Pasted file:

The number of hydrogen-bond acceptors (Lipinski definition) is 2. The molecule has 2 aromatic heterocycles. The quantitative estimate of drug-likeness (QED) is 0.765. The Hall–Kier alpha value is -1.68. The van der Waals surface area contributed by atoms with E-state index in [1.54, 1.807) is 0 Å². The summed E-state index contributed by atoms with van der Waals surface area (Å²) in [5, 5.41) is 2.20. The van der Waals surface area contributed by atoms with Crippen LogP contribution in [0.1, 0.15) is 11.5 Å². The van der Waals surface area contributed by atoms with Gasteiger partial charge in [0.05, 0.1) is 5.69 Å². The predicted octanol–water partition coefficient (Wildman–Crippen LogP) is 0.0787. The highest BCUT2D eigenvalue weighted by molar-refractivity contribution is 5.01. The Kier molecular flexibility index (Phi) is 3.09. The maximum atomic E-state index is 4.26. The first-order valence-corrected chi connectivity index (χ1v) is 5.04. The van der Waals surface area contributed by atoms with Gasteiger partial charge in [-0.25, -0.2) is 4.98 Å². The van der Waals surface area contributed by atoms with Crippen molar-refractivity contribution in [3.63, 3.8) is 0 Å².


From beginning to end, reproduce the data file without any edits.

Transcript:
The number of hydrogen-bond acceptors (Lipinski definition) is 2. The molecule has 2 aromatic heterocycles. The quantitative estimate of drug-likeness (QED) is 0.765. The Hall–Kier alpha value is -1.68. The van der Waals surface area contributed by atoms with E-state index in [1.54, 1.807) is 0 Å². The summed E-state index contributed by atoms with van der Waals surface area (Å²) in [5, 5.41) is 2.20. The van der Waals surface area contributed by atoms with Crippen LogP contribution in [0.1, 0.15) is 11.5 Å². The van der Waals surface area contributed by atoms with Gasteiger partial charge in [0.05, 0.1) is 5.69 Å². The predicted octanol–water partition coefficient (Wildman–Crippen LogP) is 0.0787. The highest BCUT2D eigenvalue weighted by molar-refractivity contribution is 5.01. The Kier molecular flexibility index (Phi) is 3.09. The maximum atomic E-state index is 4.26. The first-order valence-corrected chi connectivity index (χ1v) is 5.04. The van der Waals surface area contributed by atoms with Gasteiger partial charge in [-0.25, -0.2) is 4.98 Å². The van der Waals surface area contributed by atoms with Crippen molar-refractivity contribution in [3.63, 3.8) is 0 Å².